Two key breakthroughs prove the magic of niobium
There is no name for the specific emotion one feels when a silver bullet downs eight problems at once, but no doubt there definitely should be. It is similar to that relief you feel when you’re watching an episode of The Walking Dead, and twenty-thousand decaying corpses are but a millimeter from the carotid you happen to be most fond of, which also just happens to be in a collapsing building and, oh yea, everything is on fire; until a surprise twist results in everyone you care about surveying the scene from a safe distance within 0.8 seconds. Suggestions in the comments, please.
NioCorp Developments Ltd. (TSX: NB | OTCQX:NIOBF) (“NioCorp”) have had a January to shout about. Back in 2015, they received the results of their Preliminary Economic Assessment (PEA), and aside from the incredibly favourable outcomes, it called for the construction of a seven-kilometer railroad spur line with considerable supporting infrastructure; the function of the railroad was to permit delivery of approximately 7,000 tonnes of reagents every single week that were required for the separation and purification of the three valuable superalloy metals (niobium, scandium, and titanium) that NioCorp is going for in Nebraska. Whomever said the cornhusker state was known only for football and cows was clearly rather shortsighted.
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The railroad would have required NioCorp to casually throw up several bridges over the Nemaha River, Elk Creek, and various tributaries, as well as impacting an estimated 2.6 acres of wetlands and open water, and more than 1,700 feet of various water channels. Not to mention the additional land purchases, permits and, oh yea, and everything is on fire.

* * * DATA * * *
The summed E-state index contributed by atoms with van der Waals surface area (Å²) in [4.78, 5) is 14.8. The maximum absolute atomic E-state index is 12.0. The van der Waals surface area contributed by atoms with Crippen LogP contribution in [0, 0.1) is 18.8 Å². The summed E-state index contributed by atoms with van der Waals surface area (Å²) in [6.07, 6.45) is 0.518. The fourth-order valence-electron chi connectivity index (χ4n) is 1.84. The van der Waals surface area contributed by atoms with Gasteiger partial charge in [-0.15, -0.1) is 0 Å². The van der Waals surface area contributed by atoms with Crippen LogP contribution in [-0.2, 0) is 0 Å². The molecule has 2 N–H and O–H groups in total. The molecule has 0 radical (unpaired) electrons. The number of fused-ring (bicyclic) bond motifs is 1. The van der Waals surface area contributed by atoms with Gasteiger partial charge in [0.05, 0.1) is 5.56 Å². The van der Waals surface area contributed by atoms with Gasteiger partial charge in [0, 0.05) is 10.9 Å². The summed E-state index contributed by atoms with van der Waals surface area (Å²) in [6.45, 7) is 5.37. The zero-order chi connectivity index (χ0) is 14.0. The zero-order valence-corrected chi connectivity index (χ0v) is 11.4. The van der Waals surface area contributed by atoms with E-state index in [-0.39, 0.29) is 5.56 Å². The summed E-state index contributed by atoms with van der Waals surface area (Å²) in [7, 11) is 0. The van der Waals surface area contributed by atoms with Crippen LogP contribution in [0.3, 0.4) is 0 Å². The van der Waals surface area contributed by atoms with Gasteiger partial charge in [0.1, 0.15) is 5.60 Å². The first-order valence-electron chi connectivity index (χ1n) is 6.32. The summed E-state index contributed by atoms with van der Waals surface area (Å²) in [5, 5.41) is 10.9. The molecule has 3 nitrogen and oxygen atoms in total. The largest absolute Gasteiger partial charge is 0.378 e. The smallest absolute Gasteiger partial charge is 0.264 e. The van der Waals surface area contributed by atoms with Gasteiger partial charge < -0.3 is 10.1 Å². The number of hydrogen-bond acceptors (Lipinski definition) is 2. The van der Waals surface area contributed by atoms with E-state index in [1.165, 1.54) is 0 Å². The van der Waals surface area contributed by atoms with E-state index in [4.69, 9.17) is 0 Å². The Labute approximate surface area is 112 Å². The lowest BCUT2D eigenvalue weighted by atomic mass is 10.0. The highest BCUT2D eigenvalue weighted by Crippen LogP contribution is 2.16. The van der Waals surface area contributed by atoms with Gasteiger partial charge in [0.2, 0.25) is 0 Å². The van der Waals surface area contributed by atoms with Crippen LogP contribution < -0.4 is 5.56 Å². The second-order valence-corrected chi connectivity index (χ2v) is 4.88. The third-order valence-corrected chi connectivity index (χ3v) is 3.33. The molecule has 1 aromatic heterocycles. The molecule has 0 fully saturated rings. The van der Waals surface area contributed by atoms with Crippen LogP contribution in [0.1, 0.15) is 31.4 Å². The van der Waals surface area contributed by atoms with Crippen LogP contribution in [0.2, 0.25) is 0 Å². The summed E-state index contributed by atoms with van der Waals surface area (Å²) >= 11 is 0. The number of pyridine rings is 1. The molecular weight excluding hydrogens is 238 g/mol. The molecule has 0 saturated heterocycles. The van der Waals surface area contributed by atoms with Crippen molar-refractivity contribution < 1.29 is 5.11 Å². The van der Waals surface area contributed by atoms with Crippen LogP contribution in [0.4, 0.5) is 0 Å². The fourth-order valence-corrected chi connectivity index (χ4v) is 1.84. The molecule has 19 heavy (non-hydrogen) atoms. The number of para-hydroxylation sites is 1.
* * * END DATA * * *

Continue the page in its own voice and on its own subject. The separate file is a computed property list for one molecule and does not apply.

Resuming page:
Terrible, right? Nope. NioCorp has utilised the admittedly oxymoronic magic of science to achieve a great deal this month. In a single announcement, they told us of two key breakthroughs that not only render the rail construction project entirely redundant, but dramatically reduce the environmental impact of the whole extraction going forward.
The first of these breakthroughs permits a large reduction in the size of a range of equipment since NioCorp discovered that it can still attain high Niobium recovery rates even while using up to an order of magnitude less water than previously planned. This breakthrough removes a zero from the costs!
The second breakthrough came when NioCorp realised they could source the essential reagents from their own waste products. The company found that it can convert significant fractions of its neutralization solids and acid regeneration solids into supplies of neutralizing agents and process reagents that are used to help produce the commercial products. The solid material is comprised mostly of calcium compounds similar to those found in household wallboard, and were originally planned either for disposal on-site or the backfilling of the mine.
With the dissipation of the anticipated impacts, the project’s permitting should be vastly smoother, and the associated environmental review process able to be conducted more efficiently. If all of these benefits are achieved, and there is no reason they shouldn’t be, NioCorp could reduce both their OPEX and CAPEX for specific portions of the project.
To top it all off, NioCorp announced a $2m private placement deal on January 27th. Not really surprising given the recent developments, and we’re sure there’ll be many more eyes cast their way before the snow melts. The PEA, without the rail demands, shows that the Elk Creek Project will deliver exceptional economic results. With anticipated production of 7,490 tonnes per annum of ferroniobium, 97 tpa of scandium trioxide, and 23,960 tpa of titanium dioxide over its 32-year life, Elk Creek is estimated to have pre-tax NPV of US$3.07 billion. Goodbye railway; hello feasibility study.
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